Because good research needs good data

Coding confessions – a template to share FAIR failures?

Patricia Herterich | 09 November 2021

At SeptembRSE, some collaborators and I ran a panel on Coding Confessions. Coding Confessions was created as part of the hackday at the Software Sustainability Institute (SSI)’s Collaborations Workshop 2021 as an initiative to change the culture of disclosing mistakes and build a collection of stories highlighting failures and lessons learned from them. 

One of the reasons why I am involved in Coding Confessions is that I like the idea and think it could be useful to also promote the adoption of the FAIR principles. Adhering to the principles can be difficult and sharing some of the experiences from researchers and data stewards who have tried to make data FAIR and struggled might be useful. So, should we have FAIR confessions? If so, do they need a different approach from Coding Confessions or can the Coding Confessions approach just be re-used? We’d love to hear your thoughts. 

Below is a repost of the blog about the Coding Confessions panel published on the SSI’s website at 


Everybody who develops software has at some point written some software badly, quickly, cut corners or simply made a mistake that made it function incorrectly. The current research culture does not encourage sharing these mistakes openly, thus making it difficult for others to learn from others’ unsuccessful attempts and avoid similar issues.

Coding Confessions was created as part of the hackday at the SSI’s Collaborations Workshop 2021 as an initiative to change the culture of disclosing mistakes and build a collection of stories highlighting failures and lessons learned from them. The initial hackday project included creating a page where submissions can be added and writing guidelines to run a Coding Confessions session at events. 

Our first Coding Confessions Event: SeptembRSE 

SeptembRSE, the Society of Research Software Engineering’s conference provided the ideal opportunity to try out these guidelines and organise a panel to invite the community to confess to some mistakes.

Panellists were invited through an open call published on the Research Software EngineersSSI FellowsTuring Way and Open Life Science Slack channels as well as on Twitter. Furthermore, the organisers contacted candidates in their network to ensure a gender-balanced panel.  

The final panel comprised Graham Lee (University of Oxford), Magnus Hagdorn (University of Edinburgh), Ed Bennett (Swansea University), Jannetta Steyn (Newcastle University), Yo Yehudi (Wellcome Trust), and Becky Arnold (Keele University). Their confessions ranged from embarrassing typos in git commit messages, situations when core code for financial databases stopped working and needed to be fixed on urgent timelines, issues with code supporting PhD research as well as core aspects of enterprise solutions not working for customers.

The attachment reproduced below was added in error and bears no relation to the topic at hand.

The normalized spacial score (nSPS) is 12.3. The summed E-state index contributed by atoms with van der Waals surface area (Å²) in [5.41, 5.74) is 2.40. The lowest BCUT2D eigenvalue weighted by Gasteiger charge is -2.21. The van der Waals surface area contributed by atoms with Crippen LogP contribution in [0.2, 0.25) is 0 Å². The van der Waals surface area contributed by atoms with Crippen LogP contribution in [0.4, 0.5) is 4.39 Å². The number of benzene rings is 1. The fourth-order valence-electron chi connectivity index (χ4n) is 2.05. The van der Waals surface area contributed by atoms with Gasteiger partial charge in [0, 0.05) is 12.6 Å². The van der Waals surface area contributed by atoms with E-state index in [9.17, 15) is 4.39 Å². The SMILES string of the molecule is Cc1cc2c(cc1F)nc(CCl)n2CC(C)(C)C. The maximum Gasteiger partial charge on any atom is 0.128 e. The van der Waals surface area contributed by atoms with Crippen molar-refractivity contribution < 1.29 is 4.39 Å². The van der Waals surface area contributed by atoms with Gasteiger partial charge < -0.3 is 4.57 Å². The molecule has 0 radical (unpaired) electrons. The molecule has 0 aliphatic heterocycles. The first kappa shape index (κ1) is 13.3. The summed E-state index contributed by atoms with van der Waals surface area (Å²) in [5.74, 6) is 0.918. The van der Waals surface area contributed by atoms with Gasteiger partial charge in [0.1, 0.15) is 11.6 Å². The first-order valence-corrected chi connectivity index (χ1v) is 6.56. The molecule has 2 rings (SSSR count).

Lessons Learned

  • Know your tools, understand what the library was created for and if it’s really suitable for your solution
  • Being lazy can be good
  • Being lazy can also be bad
  • Document your stuff (and ask others to do the same)
  • Don’t be ashamed to ask for help if it was a genuine mistake
  • Don’t blindly believe the hype about technologies
  • Testing is not optional
  • Close files and free resources when you don’t need them any longer 
  • Ensure that what’s in the loop needs to be in the loop (“Don’t open new connections in a loop”)
  • Test with more data than you’ve been given to ensure it scales
  • Simplicity correlates with efficiency
  • Don’t use anything deprecated, take the hit early and reworking it
  • Pick a few tools that will do the job well
  • You can test your system really well but you still won’t test for every eventuality. Users can be very good at finding the situations you didn’t test for and breaking your software.
  • Don’t leave somebody who’s just started a job with complete responsibility to run a production system without help

Most of the stories that were shared resonated with the audience, highlighting the importance of sessions like this where experiences can be openly shared. It also shows how even experienced software developers make mistakes. New software developers shouldn’t feel scared when they make these mistakes.

In addition to hosting the panel, we also had a poster that allowed SeptembRSE attendees to submit their coding confessions anonymously.

How the event went

Overall this first coding confessions event went quite well. A lot of effort went into trying to get a panel with an even gender split, but this is made difficult by having a community which is male dominated. There were worries at the start that nobody would be willing to confess their past mistakes; fortunately this proved to be untrue. People who were quite established in their careers were intentionally targeted. It was hoped this would help encourage more junior people to submit anonymous confessions. It was also thought that established people would have more stories to choose from and ones which weren’t so recent and that would be less risky to confess. Perhaps in future events it would be worth targeting some mid or even early career people too. 

Find out more


The authors would like to thank the session panelists for sharing their confessions, the SeptembRSE organising team for hosting our panel session and the SSI for the financial support to compensate our panelists.